Recommendation 30

Immediate steps if suspected breach of standards

Accepted
The healthcare regulator must be free to require or recommend immediate protective steps where there is reasonable cause to suspect a breach of fundamental standards, even if it has yet to reach a concluded view or acquire all the evidence. The test should be whether it has reasonable grounds in the public interest to make the interim requirement or recommendation.

As part of the overall single failure regime (see recommendation 19) it is important that where the Care Quality Commission identify breaches of fundamental standards that it is able to act quickly.  As such the Care Quality Commission will retain its ability to stop a service from providing care if it is putting people at immediate risk of harm as outlined by the Health and Social Care Act 2008.  The Act states that where the Care Quality Commission has ‘reasonable cause’ to believe that unless it acts people may be exposed to the risk of harm, it may impose, or vary a condition of a provider’s registration or suspend it from the point written notice is given as part of an urgent response.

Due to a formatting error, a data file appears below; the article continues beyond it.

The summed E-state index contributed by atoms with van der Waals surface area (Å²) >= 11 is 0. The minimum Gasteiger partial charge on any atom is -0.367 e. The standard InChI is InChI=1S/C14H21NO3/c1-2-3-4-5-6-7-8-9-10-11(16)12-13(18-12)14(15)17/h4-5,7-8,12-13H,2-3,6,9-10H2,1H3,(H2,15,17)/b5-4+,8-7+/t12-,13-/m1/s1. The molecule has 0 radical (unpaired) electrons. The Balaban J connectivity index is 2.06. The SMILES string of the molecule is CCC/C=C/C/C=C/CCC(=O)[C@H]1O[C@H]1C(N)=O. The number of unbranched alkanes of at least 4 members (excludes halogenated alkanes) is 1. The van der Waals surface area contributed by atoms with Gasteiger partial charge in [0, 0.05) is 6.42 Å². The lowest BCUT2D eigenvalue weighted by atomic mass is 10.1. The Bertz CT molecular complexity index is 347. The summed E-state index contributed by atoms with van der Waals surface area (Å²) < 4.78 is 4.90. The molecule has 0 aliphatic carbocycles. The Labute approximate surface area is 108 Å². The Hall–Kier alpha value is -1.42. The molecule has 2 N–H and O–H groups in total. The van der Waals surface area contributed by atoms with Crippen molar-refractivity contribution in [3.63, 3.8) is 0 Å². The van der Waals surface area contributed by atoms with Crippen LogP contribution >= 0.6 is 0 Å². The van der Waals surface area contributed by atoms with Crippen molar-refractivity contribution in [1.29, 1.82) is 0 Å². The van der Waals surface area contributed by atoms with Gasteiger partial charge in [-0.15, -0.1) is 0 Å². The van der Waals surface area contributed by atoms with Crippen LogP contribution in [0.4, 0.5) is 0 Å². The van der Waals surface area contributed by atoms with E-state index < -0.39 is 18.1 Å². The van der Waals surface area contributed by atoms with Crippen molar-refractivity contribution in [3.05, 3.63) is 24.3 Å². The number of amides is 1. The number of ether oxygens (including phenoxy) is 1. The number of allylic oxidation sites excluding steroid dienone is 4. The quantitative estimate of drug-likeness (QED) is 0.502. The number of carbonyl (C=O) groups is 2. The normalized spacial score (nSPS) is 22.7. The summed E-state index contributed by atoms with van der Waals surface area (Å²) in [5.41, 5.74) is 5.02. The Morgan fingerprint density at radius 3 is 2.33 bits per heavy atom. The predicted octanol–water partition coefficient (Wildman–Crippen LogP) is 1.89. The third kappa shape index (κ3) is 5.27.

In addition, subject to the passage of regulations, during 2014 the Care Quality Commission will also have new powers to prosecute a provider for failing to provide fundamental levels of care, without having to issue a formal warning first. See recommendation 28 for further details.

The powers outlined above are supported by the Care Quality Commission’s new regulatory model, and its new approach to inspections.  This approach is outlined in more detail in recommendations 50 and 51.

Update

The Care Act 2014 has created an additional form of warning notice specifically for NHS Trusts and Foundation Trusts. The Care Quality Commission can now issue these where it judges that a trust requires significant improvement (not necessarily tied to breaches of regulations). This warning notice can lead to the provider entering the failure regime. Also, subject to the passage of regulations during 2014, the Care Quality Commission will have new powers to prosecute a provider for failing to provide fundamental levels of care, without having to issue a formal warning first. The intention is that regulations will be in place in April 2015.